Mao Asada competes in Thursday's free skate. (USATSI)
Mao Asada competes in Thursday's free skate. (USATSI)
If you're the chair of the Olympic Organizing Committee for your country's 2020 summer hosting duties, here's a guess that maaaaaaaybe-- in the name of the Olympic spirit, the joy of simple competition, an appreciation of the effort and sacrifice made by the athletes just to make the Games, all that jazz -- you ought to refrain from blasting your nation's 2010 women's figure skating silver medalist and two-time World Champion. 

But 76-year-old former Japanese Prime Minister and Tokyo 2020 organizing chairman Yoshiri Mori apparently has different ideas. Referring to Mao Asada -- the greatest female figure skater in Japanese history, but 16th in Sochi after falling on her short program triple axel -- Mori said she is "always falling at the most critical time" of a competitition.

Per the Associated Press, Mori blamed Asada's short program stuggles on her struggles with the same program in Japan's team event performance.

"We shouldn't have taken part in the team competition," Mori said. "The psychological damage [Asada] incurred must have remained" for the individual event.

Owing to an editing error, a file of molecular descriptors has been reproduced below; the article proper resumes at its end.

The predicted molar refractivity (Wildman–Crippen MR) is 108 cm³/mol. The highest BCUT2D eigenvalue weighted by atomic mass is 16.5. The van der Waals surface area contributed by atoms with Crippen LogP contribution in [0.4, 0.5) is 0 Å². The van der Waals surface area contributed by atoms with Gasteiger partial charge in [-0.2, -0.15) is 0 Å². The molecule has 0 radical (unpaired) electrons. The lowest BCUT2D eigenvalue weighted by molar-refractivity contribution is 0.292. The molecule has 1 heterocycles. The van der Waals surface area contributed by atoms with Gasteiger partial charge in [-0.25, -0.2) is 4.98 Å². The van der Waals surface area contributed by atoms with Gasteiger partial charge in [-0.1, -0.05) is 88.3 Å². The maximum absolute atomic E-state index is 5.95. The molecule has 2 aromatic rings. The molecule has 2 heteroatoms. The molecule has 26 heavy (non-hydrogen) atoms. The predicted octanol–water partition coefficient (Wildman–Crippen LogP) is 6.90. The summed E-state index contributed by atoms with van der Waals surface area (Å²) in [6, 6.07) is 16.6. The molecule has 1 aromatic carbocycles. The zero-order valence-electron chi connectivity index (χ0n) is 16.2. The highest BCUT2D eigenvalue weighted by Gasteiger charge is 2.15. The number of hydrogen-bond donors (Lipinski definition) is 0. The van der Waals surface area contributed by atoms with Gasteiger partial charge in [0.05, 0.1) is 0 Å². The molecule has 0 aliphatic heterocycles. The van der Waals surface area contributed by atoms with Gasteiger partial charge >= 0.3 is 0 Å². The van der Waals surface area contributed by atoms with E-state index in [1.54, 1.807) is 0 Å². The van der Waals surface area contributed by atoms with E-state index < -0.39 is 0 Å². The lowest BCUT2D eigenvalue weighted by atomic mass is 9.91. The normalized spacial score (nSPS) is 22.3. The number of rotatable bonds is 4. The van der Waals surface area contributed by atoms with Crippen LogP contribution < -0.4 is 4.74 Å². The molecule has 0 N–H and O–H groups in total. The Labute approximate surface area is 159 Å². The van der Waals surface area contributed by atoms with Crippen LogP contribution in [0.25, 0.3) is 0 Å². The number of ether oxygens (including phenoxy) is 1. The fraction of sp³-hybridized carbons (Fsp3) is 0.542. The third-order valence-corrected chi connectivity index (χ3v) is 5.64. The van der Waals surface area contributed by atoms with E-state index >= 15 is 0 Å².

Mr. Mori wasn't done yet, taking a shot at Japanese ice dancers Chris Reed and Cathy Reed, the children of a Japanese mother and American father who were born and raised in the U.S. but renounced American citizenship in order to compete for Japan.

"They live in America," Mori said. "Although they are not good enough for the U.S. team in the Olympics, we included these naturalized citizens on the team."

Hurray for the Olympic spirit! You seem like a perfectly sensible choice to head a billion-dollar effort to welcome the world to Tokyo, Mr. Mori!

But at least Asada seems to have gotten the last laugh -- she skated a brilliant free program to score a 142.71 and rank in first place entering the final group of skaters, in contention for a medal.